Besides that, there is no reason why different isotopes with different half-lives and atomic structure should show the same age, if they were unreliable. However, as we can see when we cross correlate the different dating methods with each other, they seem to support each others, for no reason, and give a consistent date.[3]

Another way there has been different techniques used to test each others was when the rotation of the earth was tested. According to measurements, the earths rotation was slowing down slowly. This meant that as we go back in time, the earth should rotate faster, however this is only 0.005 seconds per year it is slowing, so we need to go quite a long time back in time before we can start to see any noticeable difference. But how could we know? Well, the thing is that it can be read on corals and their ridges, and then calculated how long a day is, to confirm whether or not this was correct. But the ages of the corals was measured with radiometric datings and predictions had been made as to how long the day should be back then. If either radiometric dating, the measurements of the slowing of the earth, or our knowledge upon corals was wrong, then there would be no reason as to why the prediction should be confirmed. However, it did, and I think this testifies to our fundemental knowledge being good enough to say that radiometric dating is a reliable tool for dating, when used under the right circumstances.[4][5]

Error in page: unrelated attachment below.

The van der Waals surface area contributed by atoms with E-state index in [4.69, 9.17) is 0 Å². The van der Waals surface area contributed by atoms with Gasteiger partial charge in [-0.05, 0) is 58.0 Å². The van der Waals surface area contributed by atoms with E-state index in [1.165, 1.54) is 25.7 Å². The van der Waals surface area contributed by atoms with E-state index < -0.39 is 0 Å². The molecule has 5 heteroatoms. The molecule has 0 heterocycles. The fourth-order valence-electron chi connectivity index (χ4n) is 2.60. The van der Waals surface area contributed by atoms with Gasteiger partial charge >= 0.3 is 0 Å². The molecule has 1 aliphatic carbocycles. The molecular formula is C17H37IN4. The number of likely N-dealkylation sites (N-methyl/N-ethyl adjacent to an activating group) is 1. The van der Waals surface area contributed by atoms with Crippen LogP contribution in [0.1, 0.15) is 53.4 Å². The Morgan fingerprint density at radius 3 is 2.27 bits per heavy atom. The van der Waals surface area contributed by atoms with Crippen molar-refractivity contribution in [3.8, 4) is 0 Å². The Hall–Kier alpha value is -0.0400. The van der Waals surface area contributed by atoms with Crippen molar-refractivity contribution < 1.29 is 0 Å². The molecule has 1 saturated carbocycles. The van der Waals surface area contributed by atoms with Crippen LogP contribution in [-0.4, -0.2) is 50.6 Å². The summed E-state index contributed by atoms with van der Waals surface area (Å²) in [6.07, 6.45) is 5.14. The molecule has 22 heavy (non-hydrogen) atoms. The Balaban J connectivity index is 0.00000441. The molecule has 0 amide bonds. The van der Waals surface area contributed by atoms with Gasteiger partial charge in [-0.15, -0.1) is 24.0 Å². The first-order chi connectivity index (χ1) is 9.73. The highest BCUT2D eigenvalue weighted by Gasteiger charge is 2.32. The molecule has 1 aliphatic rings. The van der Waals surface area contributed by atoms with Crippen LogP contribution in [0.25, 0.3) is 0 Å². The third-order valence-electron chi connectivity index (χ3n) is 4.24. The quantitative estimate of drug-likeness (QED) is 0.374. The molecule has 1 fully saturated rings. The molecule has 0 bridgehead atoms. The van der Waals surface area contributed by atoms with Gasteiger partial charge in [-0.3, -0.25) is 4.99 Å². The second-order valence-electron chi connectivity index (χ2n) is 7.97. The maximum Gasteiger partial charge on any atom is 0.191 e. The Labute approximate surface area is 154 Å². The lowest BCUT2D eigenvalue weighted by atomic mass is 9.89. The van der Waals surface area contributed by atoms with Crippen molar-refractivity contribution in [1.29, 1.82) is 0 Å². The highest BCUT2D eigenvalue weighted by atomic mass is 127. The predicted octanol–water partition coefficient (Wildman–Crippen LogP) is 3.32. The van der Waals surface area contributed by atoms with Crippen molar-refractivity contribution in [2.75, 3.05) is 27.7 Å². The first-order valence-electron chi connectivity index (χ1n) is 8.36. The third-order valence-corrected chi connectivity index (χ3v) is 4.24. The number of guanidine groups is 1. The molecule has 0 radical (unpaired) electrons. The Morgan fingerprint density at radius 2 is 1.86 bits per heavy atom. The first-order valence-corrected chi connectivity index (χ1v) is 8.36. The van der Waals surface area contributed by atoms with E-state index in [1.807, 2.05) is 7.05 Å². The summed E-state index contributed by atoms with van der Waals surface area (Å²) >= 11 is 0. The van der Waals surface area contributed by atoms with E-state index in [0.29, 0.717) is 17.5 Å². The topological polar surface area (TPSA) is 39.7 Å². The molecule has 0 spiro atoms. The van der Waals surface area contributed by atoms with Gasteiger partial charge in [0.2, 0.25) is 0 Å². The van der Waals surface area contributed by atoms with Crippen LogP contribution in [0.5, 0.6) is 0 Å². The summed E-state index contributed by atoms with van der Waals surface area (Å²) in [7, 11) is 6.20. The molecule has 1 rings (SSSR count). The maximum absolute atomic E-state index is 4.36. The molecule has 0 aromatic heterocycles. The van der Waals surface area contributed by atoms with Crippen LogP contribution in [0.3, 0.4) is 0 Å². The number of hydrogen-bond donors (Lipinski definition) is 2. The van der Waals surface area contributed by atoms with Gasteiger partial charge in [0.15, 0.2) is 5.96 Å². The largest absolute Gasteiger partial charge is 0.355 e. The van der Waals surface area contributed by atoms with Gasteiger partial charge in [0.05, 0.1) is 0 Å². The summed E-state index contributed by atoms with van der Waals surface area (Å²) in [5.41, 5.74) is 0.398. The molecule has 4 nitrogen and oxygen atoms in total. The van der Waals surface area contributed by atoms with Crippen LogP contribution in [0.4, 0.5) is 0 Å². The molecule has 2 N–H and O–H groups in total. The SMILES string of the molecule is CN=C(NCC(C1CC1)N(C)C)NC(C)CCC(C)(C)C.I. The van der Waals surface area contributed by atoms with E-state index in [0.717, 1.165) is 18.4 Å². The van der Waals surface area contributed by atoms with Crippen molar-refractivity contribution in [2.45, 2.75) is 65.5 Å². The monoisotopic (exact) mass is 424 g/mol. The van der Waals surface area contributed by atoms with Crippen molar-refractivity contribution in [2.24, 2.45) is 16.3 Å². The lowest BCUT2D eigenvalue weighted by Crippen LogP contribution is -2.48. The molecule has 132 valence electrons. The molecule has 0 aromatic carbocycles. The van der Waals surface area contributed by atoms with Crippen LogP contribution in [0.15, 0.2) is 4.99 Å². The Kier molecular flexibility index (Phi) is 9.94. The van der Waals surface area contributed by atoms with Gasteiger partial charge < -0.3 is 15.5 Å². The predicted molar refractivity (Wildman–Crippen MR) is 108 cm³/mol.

admittedly, you can get bad results from it, but the same goes for using a microscope to study the moon.